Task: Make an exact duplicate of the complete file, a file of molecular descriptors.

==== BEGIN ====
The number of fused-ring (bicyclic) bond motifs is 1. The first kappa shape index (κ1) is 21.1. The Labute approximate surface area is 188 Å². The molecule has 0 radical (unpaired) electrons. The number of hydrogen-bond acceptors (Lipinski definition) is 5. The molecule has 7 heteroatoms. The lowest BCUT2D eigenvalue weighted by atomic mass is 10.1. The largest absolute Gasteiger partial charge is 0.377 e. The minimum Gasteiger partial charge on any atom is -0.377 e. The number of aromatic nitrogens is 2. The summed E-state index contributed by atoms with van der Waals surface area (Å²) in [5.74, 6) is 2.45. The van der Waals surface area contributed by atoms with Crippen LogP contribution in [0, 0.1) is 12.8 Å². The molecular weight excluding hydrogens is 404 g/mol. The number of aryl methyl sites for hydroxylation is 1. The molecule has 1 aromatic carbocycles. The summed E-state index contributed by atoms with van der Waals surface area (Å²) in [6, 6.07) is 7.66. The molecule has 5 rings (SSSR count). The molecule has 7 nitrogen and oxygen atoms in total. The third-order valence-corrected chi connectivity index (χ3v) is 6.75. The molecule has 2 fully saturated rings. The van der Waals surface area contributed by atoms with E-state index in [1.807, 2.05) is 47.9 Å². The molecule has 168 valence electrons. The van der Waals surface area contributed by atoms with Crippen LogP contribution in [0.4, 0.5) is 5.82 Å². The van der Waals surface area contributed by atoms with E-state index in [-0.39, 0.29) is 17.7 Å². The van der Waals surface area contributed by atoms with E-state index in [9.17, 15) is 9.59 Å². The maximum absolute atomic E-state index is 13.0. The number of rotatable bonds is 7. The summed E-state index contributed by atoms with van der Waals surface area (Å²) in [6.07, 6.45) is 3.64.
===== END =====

The number of fused-ring (bicyclic) bond motifs is 1. The first kappa shape index (κ1) is 21.1. The Labute approximate surface area is 188 Å². The molecule has 0 radical (unpaired) electrons. The number of hydrogen-bond acceptors (Lipinski definition) is 5. The molecule has 7 heteroatoms. The lowest BCUT2D eigenvalue weighted by atomic mass is 10.1. The largest absolute Gasteiger partial charge is 0.377 e. The minimum Gasteiger partial charge on any atom is -0.377 e. The number of aromatic nitrogens is 2. The summed E-state index contributed by atoms with van der Waals surface area (Å²) in [5.74, 6) is 2.45. The van der Waals surface area contributed by atoms with Crippen LogP contribution in [0, 0.1) is 12.8 Å². The molecular weight excluding hydrogens is 404 g/mol. The number of aryl methyl sites for hydroxylation is 1. The molecule has 1 aromatic carbocycles. The summed E-state index contributed by atoms with van der Waals surface area (Å²) in [6, 6.07) is 7.66. The molecule has 5 rings (SSSR count). The molecule has 7 nitrogen and oxygen atoms in total. The third-order valence-corrected chi connectivity index (χ3v) is 6.75. The molecule has 2 fully saturated rings. The van der Waals surface area contributed by atoms with E-state index in [1.807, 2.05) is 47.9 Å². The molecule has 168 valence electrons. The van der Waals surface area contributed by atoms with Crippen LogP contribution in [0.4, 0.5) is 5.82 Å². The van der Waals surface area contributed by atoms with E-state index in [-0.39, 0.29) is 17.7 Å². The van der Waals surface area contributed by atoms with E-state index in [9.17, 15) is 9.59 Å². The maximum absolute atomic E-state index is 13.0. The number of rotatable bonds is 7. The summed E-state index contributed by atoms with van der Waals surface area (Å²) in [6.07, 6.45) is 3.64.